World’s Most Unique Roads
Around the world, there are a number of roads that are truly unique for their own defined reasons.
Whether this individuality comes from the complexity of their design or the brilliant sights associated with its route, we’ve listed a number of roads from around the world we believe are very unique.
The Magic Roundabout – Swindon, England
While us Australians may be more accustomed to roundabouts compared to Americans, it’s still hard to fathom navigating the Magic Roundabout located in Swindon, England. It originally opened in 1972 and is considered to be the most confusing roundabout in the world.
As it stands, the magic roundabout is defined by five small external roundabouts that move traffic in a clockwise direction while a roundabout (or internal circle, at least) directs cars in a counterclockwise direction. For those who use it everyday, it’s probably a cakewalk. But for anyone simply trying to comprehend how it works – even with the use of a visual aid – it looks more like an accident waiting to happen.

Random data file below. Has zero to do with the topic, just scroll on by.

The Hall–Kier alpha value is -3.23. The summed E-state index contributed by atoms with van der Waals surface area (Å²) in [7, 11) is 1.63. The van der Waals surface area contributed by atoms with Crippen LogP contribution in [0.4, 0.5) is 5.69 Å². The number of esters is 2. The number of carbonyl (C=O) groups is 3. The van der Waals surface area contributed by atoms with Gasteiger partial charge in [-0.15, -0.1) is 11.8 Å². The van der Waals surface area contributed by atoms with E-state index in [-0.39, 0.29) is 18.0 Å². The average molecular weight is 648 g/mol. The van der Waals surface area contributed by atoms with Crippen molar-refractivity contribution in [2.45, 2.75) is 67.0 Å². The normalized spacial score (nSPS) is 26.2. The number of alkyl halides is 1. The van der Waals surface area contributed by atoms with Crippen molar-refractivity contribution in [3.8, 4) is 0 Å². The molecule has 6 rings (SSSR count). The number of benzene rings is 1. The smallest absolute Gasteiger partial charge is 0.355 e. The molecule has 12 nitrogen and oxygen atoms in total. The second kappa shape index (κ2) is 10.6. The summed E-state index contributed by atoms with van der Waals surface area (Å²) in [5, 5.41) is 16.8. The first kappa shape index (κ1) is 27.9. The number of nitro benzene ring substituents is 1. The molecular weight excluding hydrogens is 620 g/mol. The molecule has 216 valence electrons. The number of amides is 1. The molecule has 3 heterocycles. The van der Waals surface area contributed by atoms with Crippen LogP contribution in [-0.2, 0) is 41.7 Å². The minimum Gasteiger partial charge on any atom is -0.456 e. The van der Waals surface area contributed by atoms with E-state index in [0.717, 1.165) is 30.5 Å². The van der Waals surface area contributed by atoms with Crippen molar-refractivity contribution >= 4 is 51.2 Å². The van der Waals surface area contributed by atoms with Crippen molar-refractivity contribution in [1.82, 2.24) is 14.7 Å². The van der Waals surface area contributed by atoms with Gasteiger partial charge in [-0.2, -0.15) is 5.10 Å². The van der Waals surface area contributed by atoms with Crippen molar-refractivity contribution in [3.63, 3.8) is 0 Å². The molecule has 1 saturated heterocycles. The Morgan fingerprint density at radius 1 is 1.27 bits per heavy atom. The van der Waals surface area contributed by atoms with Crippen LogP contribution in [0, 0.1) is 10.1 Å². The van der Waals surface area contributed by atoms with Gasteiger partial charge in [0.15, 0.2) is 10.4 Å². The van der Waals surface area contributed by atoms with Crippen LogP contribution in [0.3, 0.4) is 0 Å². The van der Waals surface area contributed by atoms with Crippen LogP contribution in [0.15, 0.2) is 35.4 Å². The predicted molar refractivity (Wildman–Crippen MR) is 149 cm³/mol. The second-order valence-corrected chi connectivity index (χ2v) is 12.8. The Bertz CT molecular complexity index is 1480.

Yonge Street – Ontario, Canada
What makes Yonge Street of Ontario, Canada unique from other streets is that it holds the honour of being the longest street in the world. When measured from start to finish, the street runs for a total length of approximately 1,896 km. The street starts on the Toronto lakeshore and winds its way northwesterly along Highway 11 to Rainy River, Ontario, at the Minnesota border.
Highway 1 – Iceland
When it comes to highways, Iceland’s highway one would have to be one of the most encompassing, as it’s commonly become known as the “Ring Road” due to the fact the highway loops the entirety of the country. For large portions of the highway, it is single lane both ways and goes through the sub-arctic desert and curves along notable portions of the Atlantic coastline. It’s a visual delight, but you just have to be prepared to feel safe going over some antiquated bridges.
Tibbitt to Contwoyto Winter Road – Northwest territories, Canada
If you’ve ever watched Ice Road Truckers, then it’s likely you’ve heard of this almost 600 km long ice road that allows truckers to move freight to Canada’s diamond mines. In a true definition, it’s really not technically a road, but rather a collection of interconnected frozen lakes. The path has been figured to allow truckers to drive where the ice is thick enough to support the weight, which is achieved through meticulous planning and maintenance crews who brave the freezing conditions to constantly monitor the route to ensure it’s safe. Temperatures can go as low as -57 degrees celsius.
Any other roads you think deserve a mention? Add them in the comments below.
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